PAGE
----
How to avoid those berries? Look carefully at the box you want to buy - do not buy any bruised, soft or even minutely wet berries. They should be firm, dry and slightly glossy, some should have a small amount of green near the stem, none should be extremely dark red. Those will keep 5-6 days, maybe longer in a cold enough refrigerator. Mine do fine for 10 to 14 days at 34 F.
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Old 07-07-2017, 06:45 PM   #28
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Originally Posted by BlueMoods View Post
Store bought strawberries can go moldy in a heartbeat. Home grown picked when red but still firm will last a week or longer.

Why? I learned this when I used to work for a trucking company that hauls produce: Strawberries need to ripen on the vine to be sweet enough for us to like them, but they also need to be shipped, often across the country and, a truck takes 3 to 4 days to drive that far. Add to that a day for packing them before shipment and, a day for the grocery warehouse to get them to the store, the one more day in the cooler before they are on the shelf for us to buy. Well that's roughly a week of their self life gone already.

Now, trucking companies and, warehouses have a little trick, if the berries are pretty much firm but a few are going moldy - the gas them with ammonia. the mold disappears, berries look and smell fine but, you buy them and, in a day or two, when all of that ammonia wears off, they mold rapidly because not all of the first bit of mold spores was ever killed. Remove what's preventing mold growth and, it grows on our berries.

How to avoid those berries? Look carefully at the box you want to buy - do not buy any bruised, soft or even minutely wet berries. They should be firm, dry and slightly glossy, some should have a small amount of green near the stem, none should be extremely dark red. Those will keep 5-6 days, maybe longer in a cold enough refrigerator. Mine do fine for 10 to 14 days at 34 F.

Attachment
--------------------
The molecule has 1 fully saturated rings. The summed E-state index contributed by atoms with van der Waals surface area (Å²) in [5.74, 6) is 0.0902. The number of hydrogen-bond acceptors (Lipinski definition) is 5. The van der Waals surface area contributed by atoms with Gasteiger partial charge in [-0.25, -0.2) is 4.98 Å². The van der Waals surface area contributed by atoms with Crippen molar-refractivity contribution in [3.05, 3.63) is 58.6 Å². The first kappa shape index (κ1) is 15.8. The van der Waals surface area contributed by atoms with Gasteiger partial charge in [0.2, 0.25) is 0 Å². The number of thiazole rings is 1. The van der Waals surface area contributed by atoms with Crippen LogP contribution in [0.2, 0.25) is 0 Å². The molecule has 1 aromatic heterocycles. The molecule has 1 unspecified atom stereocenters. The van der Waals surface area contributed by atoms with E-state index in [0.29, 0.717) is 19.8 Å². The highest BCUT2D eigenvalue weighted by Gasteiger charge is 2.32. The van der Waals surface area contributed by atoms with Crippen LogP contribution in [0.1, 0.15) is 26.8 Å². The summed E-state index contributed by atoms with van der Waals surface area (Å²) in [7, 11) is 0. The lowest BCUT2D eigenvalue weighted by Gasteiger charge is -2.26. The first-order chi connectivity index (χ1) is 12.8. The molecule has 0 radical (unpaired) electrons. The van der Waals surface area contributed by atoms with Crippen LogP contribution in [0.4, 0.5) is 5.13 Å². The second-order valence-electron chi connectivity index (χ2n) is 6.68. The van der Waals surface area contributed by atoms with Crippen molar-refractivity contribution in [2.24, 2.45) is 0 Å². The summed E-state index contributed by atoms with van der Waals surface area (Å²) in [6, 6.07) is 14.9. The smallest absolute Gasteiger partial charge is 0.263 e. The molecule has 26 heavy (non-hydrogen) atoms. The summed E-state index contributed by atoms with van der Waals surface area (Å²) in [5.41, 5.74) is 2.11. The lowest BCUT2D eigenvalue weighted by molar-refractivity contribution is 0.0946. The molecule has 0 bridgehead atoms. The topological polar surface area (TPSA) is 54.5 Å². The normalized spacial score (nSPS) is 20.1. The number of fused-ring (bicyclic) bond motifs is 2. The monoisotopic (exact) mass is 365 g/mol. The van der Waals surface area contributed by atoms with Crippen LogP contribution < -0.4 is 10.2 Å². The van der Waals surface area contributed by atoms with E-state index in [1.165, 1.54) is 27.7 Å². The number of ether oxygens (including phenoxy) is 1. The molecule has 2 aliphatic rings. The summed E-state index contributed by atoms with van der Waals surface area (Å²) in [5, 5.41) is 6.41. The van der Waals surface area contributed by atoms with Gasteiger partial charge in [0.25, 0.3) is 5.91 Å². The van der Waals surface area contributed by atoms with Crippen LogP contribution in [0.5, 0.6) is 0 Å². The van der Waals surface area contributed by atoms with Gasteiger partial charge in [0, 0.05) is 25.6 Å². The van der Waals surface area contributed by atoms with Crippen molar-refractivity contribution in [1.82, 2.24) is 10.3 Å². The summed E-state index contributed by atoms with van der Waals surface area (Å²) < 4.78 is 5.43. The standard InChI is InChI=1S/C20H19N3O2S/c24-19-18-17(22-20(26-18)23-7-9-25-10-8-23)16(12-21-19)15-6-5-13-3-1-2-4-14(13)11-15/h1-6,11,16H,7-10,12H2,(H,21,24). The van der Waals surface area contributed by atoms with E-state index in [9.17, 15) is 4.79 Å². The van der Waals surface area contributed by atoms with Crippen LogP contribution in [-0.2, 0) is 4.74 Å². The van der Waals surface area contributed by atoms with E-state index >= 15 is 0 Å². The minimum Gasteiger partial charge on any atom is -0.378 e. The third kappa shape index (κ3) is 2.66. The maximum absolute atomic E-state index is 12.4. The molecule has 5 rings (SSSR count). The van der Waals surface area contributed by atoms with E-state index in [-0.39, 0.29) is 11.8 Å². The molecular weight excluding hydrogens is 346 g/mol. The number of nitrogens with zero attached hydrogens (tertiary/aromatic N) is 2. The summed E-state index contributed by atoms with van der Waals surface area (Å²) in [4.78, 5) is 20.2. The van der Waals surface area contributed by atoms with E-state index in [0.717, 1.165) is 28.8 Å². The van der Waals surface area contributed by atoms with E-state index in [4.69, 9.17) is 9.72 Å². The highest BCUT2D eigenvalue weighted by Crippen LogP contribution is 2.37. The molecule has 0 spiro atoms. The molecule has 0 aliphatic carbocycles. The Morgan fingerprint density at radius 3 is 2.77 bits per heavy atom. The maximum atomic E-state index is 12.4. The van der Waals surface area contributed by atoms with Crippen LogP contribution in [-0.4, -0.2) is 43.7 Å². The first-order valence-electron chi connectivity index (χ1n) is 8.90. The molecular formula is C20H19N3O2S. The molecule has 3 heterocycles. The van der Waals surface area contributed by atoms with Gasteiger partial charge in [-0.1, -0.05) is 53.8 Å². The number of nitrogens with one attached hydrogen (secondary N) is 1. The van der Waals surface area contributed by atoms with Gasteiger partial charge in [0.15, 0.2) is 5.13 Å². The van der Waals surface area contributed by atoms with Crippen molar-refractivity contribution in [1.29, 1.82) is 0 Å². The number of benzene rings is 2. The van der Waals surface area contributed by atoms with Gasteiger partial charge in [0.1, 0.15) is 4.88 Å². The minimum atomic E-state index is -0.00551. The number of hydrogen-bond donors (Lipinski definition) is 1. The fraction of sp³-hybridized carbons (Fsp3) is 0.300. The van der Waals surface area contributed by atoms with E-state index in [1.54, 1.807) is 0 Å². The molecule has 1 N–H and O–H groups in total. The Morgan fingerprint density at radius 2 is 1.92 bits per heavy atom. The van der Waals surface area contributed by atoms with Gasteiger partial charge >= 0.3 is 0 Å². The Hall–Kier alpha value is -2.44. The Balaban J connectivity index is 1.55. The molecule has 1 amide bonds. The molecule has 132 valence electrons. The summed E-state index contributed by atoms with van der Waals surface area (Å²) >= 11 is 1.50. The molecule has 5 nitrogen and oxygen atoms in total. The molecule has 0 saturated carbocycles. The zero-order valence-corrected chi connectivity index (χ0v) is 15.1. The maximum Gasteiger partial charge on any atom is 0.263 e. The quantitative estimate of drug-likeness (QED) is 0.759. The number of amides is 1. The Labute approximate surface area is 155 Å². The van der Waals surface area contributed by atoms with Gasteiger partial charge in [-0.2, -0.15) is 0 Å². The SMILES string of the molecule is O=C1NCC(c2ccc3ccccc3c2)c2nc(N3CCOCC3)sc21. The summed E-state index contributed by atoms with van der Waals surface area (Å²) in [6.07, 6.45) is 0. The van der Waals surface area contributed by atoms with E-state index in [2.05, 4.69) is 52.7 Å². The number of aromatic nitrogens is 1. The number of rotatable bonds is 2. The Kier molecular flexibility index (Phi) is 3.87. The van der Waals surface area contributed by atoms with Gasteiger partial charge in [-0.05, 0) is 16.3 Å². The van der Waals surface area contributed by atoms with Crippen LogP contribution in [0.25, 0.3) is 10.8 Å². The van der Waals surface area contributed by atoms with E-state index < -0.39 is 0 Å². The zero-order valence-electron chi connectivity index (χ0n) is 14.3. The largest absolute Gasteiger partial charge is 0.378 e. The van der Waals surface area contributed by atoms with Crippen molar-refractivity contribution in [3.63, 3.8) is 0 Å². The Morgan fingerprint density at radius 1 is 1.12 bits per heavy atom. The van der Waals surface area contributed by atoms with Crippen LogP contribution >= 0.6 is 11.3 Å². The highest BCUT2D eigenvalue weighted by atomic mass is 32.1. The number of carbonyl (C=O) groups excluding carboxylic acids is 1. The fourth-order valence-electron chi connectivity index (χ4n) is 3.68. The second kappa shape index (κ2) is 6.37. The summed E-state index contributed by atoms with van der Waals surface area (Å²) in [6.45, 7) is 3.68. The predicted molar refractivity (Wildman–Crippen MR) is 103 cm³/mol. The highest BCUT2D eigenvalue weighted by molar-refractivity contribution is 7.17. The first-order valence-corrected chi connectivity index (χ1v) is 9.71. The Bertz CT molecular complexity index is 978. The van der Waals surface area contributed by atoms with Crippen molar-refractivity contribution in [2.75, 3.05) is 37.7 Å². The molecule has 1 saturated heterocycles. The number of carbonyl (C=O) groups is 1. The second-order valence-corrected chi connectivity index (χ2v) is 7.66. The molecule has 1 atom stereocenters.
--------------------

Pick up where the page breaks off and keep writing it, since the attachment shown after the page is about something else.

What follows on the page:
Thank you for the information!!! It reminds me of an article about eggs and how long they are actually out. I'm glad I have fresh farm eggs, we are thinking of raising meat for ourselves ( his family have done it before) now I need to get working on my garden! I bought a cheap greenhouse yesterday to see how I would do and like it but I'm saving lots of old windows to actually build myself one !
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Old 07-09-2017, 02:07 AM   #29
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I got a two for one deal on strawberries, the usual good sized plastic carton size. The first carton I cut up and poured a ton of sugar on it, for breakfast/brunch type eating. The second carton sat in the fridge for a good week, and only showed slight dark discoloration on parts of the berries when I cut them up and sugar coated them again. They were equally delicious. ( I pour a heavy load of sugar on my strawberries).
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Old 07-09-2017, 01:04 PM   #30
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Store bought strawberries can go moldy in a heartbeat. Home grown picked when red but still firm will last a week or longer.
I never buy strawberries in a store. I have at least 7 roadside produce stands within 2 miles of my house, and, being it is Oxnard, they all sell fresh picked strawberries, and they keep the biggest, sweetest ones for their stands before shipping the rest off to the packers. Since I have lived in the Oxnard area, I have never had to macerate strawberries.